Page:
Nourishment & Healing

nourishment & healing

Nourishment & Healing

As we’re starting this new year, most of us have made a few resolutions that we’d like to keep, knowing deep down that, by next month, we’ll mostly have forgotten about them. One of those resolutions usually entails eating healthier. As good as this is, nourishing ourselves should not just be about eating healthy.

There are so many other things that we ingest during the course of the day, that nourish us – or not – in different ways. The Buddhist Mindfulness Trainings offer a deeper insight here:
According to the fifth training, there are four kinds of nutriments that we consume; edible foods, sense impressions (psychic and physiological effects resulting directly from the excitation of a sense organ), volition (free will) and consciousness. Whether you adhere to Buddhist ideas or not, it is important to remember that the idea behind Buddhism is to offer a path towards the end of suffering, i.e. to become happy. As stated in the Mindfulness Trainings, much suffering is caused by what the Buddhist’s call ‘unmindful consumption’.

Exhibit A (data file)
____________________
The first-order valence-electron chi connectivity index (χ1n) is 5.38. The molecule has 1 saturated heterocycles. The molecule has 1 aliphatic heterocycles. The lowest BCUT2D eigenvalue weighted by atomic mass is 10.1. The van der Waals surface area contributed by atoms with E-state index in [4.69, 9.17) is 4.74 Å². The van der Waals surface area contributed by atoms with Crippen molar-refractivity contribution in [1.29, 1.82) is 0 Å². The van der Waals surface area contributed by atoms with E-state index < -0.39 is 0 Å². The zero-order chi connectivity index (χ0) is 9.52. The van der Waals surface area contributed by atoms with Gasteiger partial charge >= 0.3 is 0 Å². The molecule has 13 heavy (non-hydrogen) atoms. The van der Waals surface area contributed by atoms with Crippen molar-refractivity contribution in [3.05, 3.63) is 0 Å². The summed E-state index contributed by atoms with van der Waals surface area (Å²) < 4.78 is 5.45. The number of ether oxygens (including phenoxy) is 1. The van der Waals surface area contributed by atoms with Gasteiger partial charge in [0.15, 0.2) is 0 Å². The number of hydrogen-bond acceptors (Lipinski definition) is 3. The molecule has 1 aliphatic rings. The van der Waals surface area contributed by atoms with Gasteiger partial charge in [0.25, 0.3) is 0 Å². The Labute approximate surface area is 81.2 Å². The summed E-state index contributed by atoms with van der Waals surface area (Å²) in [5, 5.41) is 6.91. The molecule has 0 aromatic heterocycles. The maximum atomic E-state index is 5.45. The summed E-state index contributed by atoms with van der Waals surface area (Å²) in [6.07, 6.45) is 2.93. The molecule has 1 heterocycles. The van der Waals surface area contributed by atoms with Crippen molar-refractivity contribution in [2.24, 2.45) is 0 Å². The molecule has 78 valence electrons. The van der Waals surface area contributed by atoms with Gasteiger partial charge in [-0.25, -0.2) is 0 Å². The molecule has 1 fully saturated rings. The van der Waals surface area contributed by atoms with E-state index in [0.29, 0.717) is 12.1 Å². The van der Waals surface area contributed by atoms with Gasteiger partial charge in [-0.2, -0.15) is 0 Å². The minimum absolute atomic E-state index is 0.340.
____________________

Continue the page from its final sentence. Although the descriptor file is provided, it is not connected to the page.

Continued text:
Although we now know how much of an impact a healthy diet has on our mental and physical health, the general public still knows little about the detrimental effects of the other kind of nutriments on both our physical and mental health. It’s safe to say that most of us would like to live a long and happy life, so let’s return to the Buddhist guidelines and see what advice they offer regarding nourishment. In a nutshell, they advise that we should refrain from consuming anything that may be toxic, as this leads to suffering. This includes:

  • Food and drink
  • Websites
  • Electronic games
  • TV programs
  • Films
  • Magazines
  • Books
  • Conversations
  • Relationships
  • Any other activity that may be leading to suffering in one way or another for yourselves, others or the planet

The point here is not to make a moral judgement, but rather, to invite you to look at what in the above list might cause you suffering, so that you can transform it into something that nourishes you in a positive way.
Life is challenging, no doubt about that, so how about – instead of a long list of new year’s resolutions that you won’t keep because life is just too busy – you try do to this one thing: When you have had a tough day that took it out of you, make sure you nourish yourself with something good for you: healthy food, an inspiring book/movie/conversation, true connection with a loved one, …

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